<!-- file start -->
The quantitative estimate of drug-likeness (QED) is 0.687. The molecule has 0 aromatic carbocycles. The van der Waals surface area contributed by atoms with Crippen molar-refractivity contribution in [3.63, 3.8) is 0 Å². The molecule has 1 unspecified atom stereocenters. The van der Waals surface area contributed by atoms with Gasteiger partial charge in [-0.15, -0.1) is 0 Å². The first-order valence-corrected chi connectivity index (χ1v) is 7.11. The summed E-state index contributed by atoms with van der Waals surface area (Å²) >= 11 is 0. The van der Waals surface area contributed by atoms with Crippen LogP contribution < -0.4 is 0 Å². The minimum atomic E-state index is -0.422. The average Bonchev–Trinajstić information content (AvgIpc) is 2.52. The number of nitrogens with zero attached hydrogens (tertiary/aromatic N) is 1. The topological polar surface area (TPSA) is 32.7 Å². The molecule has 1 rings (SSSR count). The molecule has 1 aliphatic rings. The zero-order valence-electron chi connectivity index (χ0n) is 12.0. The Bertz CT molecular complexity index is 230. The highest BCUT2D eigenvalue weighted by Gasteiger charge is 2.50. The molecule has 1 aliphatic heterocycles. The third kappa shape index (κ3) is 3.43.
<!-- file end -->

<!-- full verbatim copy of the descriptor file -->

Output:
The quantitative estimate of drug-likeness (QED) is 0.687. The molecule has 0 aromatic carbocycles. The van der Waals surface area contributed by atoms with Crippen molar-refractivity contribution in [3.63, 3.8) is 0 Å². The molecule has 1 unspecified atom stereocenters. The van der Waals surface area contributed by atoms with Gasteiger partial charge in [-0.15, -0.1) is 0 Å². The first-order valence-corrected chi connectivity index (χ1v) is 7.11. The summed E-state index contributed by atoms with van der Waals surface area (Å²) >= 11 is 0. The van der Waals surface area contributed by atoms with Crippen LogP contribution < -0.4 is 0 Å². The minimum atomic E-state index is -0.422. The average Bonchev–Trinajstić information content (AvgIpc) is 2.52. The number of nitrogens with zero attached hydrogens (tertiary/aromatic N) is 1. The topological polar surface area (TPSA) is 32.7 Å². The molecule has 1 rings (SSSR count). The molecule has 1 aliphatic rings. The zero-order valence-electron chi connectivity index (χ0n) is 12.0. The Bertz CT molecular complexity index is 230. The highest BCUT2D eigenvalue weighted by Gasteiger charge is 2.50. The molecule has 1 aliphatic heterocycles. The third kappa shape index (κ3) is 3.43.